The SOS Foot & Ankle Team Celebrates National Foot Health Awareness Month in April 2021

Syracuse Orthopedic Specialists (SOS) recognizes National Foot Health Awareness Month this April and members of its comprehensive foot and ankle team are using this opportunity to educate the public about the importance of healthy feet and provide tips and recommendations for foot health.

Running Up Stairs Outside

“Each foot is made up of 26 bones, 30 joints, and more than 100 muscles, tendons and ligaments that serve as the foundation for the rest of our body,” comments Naven Duggal, MD, an orthopedic surgeon on the SOS Foot and Ankle Team. “Mechanical alignment at the level of the foot and ankle can affect knees, hips, and even the lower back. This is why it is crucial to pay attention to our feet even though they can sometimes be the most overlooked part of our anatomy.”

There are several aspects of foot health that should be addressed, ranging from traumatic injury to Achilles injuries to arthritis concerns and diabetic care. In addition, everyday proper care and appropriate fitting footwear contribute to foot health. These are all concerns addressed by SOS medical professionals. The team provides these general tips for foot health:

  • If you suffer a toe, foot or ankle injury, seek medical attention. The sooner you are treated the better outcome you will have. Untreated injuries can result in bones not healing properly causing recurring pain, limited mobility and development of arthritis in the affected joints.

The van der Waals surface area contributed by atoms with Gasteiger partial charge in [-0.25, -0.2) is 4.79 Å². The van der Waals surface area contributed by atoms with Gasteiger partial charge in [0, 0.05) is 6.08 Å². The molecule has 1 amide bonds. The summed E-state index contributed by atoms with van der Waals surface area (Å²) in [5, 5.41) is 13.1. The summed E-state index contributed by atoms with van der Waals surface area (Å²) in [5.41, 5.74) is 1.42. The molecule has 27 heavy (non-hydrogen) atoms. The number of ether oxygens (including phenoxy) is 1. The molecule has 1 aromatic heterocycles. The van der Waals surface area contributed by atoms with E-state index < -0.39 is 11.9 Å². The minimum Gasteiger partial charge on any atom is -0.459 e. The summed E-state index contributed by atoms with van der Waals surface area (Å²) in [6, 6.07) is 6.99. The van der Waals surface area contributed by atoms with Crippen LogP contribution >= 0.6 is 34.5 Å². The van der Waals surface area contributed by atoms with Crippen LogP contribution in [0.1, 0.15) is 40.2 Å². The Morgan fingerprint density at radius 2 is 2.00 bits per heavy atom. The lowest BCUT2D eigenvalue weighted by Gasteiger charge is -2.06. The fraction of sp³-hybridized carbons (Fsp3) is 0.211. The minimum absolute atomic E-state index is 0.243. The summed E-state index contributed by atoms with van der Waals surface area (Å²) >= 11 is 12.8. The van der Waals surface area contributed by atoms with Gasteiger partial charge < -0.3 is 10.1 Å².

• Wear shoes in public places where you may suffer cuts leading to infection, contract athlete’s foot fungus or plantar warts on the bottom of your feet.
  •  Stretch your feet, ankles and lower legs daily and before exercising to keep the muscles strong and to avoid injury.
  •  Maintain a healthy weight through diet and exercise. Excess weight puts pressure on the feet leading to general foot pain, heel pain, stress fractures, circulatory problems and arthritis.
  •  Keep your diabetes under control by checking your fasting blood sugar daily. See your endocrinologist regularly and have an annual foot inspection with a podiatrist to check for problems such as loss of circulation or loss of sensation (neuropathy).
  • Wear shoes with good support and a low heel. Keep high heels below two inches in height. If you like to wear flats or those trendy ballet flats alternate with shoes having good support. Make sure shoes have enough space without rubbing or squeezing toes. Remember the ‘thumbnail rule’ for space between end of shoe and toe and don’t forget your longest toe may be your second not your first. Use custom orthotics to provide arch support.
  • Replace your walking or exercise shoes every six months or 500 miles in order to avoid foot and heel pain when the inside of the shoe begins to wear and lose support.
  • Diabetes can be dangerous to your feet. Even a small cut can have consequences. Diabetes may cause nerve damage that takes away from the feeling in your feet. It may also reduce blood flow to your feet, making it harder to heal an injury or resist infection.

The SOS Foot and Ankle Team has the most comprehensive professionals dedicated to foot and ankle care in Central New York and surrounding areas, including the North Country and Mohawk Valley. The team consists of board-certified orthopedic surgeons Naven Duggal, MD, and Frederick Lemley, MD; podiatrists Christopher Fatti, DPM, and Stephanie Hook, DPM; pedorthist Maureen Kaljeskie, C. Ped.; Rocco Rosano, PA; and many physical therapists.